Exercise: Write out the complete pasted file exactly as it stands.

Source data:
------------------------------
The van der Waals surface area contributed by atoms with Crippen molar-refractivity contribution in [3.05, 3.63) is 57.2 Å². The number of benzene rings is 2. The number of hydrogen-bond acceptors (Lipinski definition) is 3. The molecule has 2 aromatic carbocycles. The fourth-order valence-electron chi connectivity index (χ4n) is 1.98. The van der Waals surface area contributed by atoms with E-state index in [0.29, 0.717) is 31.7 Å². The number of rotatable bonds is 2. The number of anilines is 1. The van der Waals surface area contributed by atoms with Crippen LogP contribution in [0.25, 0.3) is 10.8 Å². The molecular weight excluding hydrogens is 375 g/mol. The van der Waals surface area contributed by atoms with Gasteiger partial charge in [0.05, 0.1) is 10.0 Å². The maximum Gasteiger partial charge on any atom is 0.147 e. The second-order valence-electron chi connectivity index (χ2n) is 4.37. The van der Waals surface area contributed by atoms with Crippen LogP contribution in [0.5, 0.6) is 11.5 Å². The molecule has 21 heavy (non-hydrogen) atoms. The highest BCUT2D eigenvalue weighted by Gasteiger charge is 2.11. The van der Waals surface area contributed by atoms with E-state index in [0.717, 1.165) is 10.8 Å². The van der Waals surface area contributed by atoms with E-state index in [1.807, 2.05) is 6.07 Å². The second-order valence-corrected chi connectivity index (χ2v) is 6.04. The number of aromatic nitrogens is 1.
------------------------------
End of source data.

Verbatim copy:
The van der Waals surface area contributed by atoms with Crippen molar-refractivity contribution in [3.05, 3.63) is 57.2 Å². The number of benzene rings is 2. The number of hydrogen-bond acceptors (Lipinski definition) is 3. The molecule has 2 aromatic carbocycles. The fourth-order valence-electron chi connectivity index (χ4n) is 1.98. The van der Waals surface area contributed by atoms with E-state index in [0.29, 0.717) is 31.7 Å². The number of rotatable bonds is 2. The number of anilines is 1. The van der Waals surface area contributed by atoms with Crippen LogP contribution in [0.25, 0.3) is 10.8 Å². The molecular weight excluding hydrogens is 375 g/mol. The van der Waals surface area contributed by atoms with Gasteiger partial charge in [0.05, 0.1) is 10.0 Å². The maximum Gasteiger partial charge on any atom is 0.147 e. The second-order valence-electron chi connectivity index (χ2n) is 4.37. The van der Waals surface area contributed by atoms with Crippen LogP contribution in [0.5, 0.6) is 11.5 Å². The molecule has 21 heavy (non-hydrogen) atoms. The highest BCUT2D eigenvalue weighted by Gasteiger charge is 2.11. The van der Waals surface area contributed by atoms with E-state index in [0.717, 1.165) is 10.8 Å². The van der Waals surface area contributed by atoms with E-state index in [1.807, 2.05) is 6.07 Å². The second-order valence-corrected chi connectivity index (χ2v) is 6.04. The number of aromatic nitrogens is 1.